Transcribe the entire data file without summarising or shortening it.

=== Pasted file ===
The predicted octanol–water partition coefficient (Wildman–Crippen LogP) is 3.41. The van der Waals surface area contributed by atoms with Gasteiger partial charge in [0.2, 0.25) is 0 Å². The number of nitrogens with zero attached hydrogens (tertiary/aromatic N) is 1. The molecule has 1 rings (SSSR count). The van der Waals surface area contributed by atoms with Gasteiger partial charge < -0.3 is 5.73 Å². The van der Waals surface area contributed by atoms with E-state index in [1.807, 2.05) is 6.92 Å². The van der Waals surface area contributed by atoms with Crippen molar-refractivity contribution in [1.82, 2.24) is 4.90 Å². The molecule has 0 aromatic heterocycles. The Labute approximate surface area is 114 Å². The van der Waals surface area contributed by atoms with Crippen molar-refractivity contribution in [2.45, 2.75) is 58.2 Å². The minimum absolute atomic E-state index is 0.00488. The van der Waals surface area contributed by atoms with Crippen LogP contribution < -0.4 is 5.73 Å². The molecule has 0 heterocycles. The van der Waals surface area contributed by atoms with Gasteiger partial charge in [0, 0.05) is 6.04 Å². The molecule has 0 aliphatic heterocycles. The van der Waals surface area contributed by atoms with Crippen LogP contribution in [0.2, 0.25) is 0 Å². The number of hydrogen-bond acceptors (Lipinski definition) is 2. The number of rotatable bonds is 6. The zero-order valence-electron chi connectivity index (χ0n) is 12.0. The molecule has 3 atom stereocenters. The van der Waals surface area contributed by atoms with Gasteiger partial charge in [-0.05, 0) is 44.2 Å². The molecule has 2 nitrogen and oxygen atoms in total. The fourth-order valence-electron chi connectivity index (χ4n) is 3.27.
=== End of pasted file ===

The predicted octanol–water partition coefficient (Wildman–Crippen LogP) is 3.41. The van der Waals surface area contributed by atoms with Gasteiger partial charge in [0.2, 0.25) is 0 Å². The number of nitrogens with zero attached hydrogens (tertiary/aromatic N) is 1. The molecule has 1 rings (SSSR count). The van der Waals surface area contributed by atoms with Gasteiger partial charge < -0.3 is 5.73 Å². The van der Waals surface area contributed by atoms with E-state index in [1.807, 2.05) is 6.92 Å². The van der Waals surface area contributed by atoms with Crippen molar-refractivity contribution in [1.82, 2.24) is 4.90 Å². The molecule has 0 aromatic heterocycles. The Labute approximate surface area is 114 Å². The van der Waals surface area contributed by atoms with Crippen molar-refractivity contribution in [2.45, 2.75) is 58.2 Å². The minimum absolute atomic E-state index is 0.00488. The van der Waals surface area contributed by atoms with Crippen LogP contribution < -0.4 is 5.73 Å². The molecule has 0 heterocycles. The van der Waals surface area contributed by atoms with Gasteiger partial charge in [0, 0.05) is 6.04 Å². The molecule has 0 aliphatic heterocycles. The van der Waals surface area contributed by atoms with Crippen LogP contribution in [0.2, 0.25) is 0 Å². The number of hydrogen-bond acceptors (Lipinski definition) is 2. The number of rotatable bonds is 6. The zero-order valence-electron chi connectivity index (χ0n) is 12.0. The molecule has 3 atom stereocenters. The van der Waals surface area contributed by atoms with Gasteiger partial charge in [-0.05, 0) is 44.2 Å². The molecule has 2 nitrogen and oxygen atoms in total. The fourth-order valence-electron chi connectivity index (χ4n) is 3.27.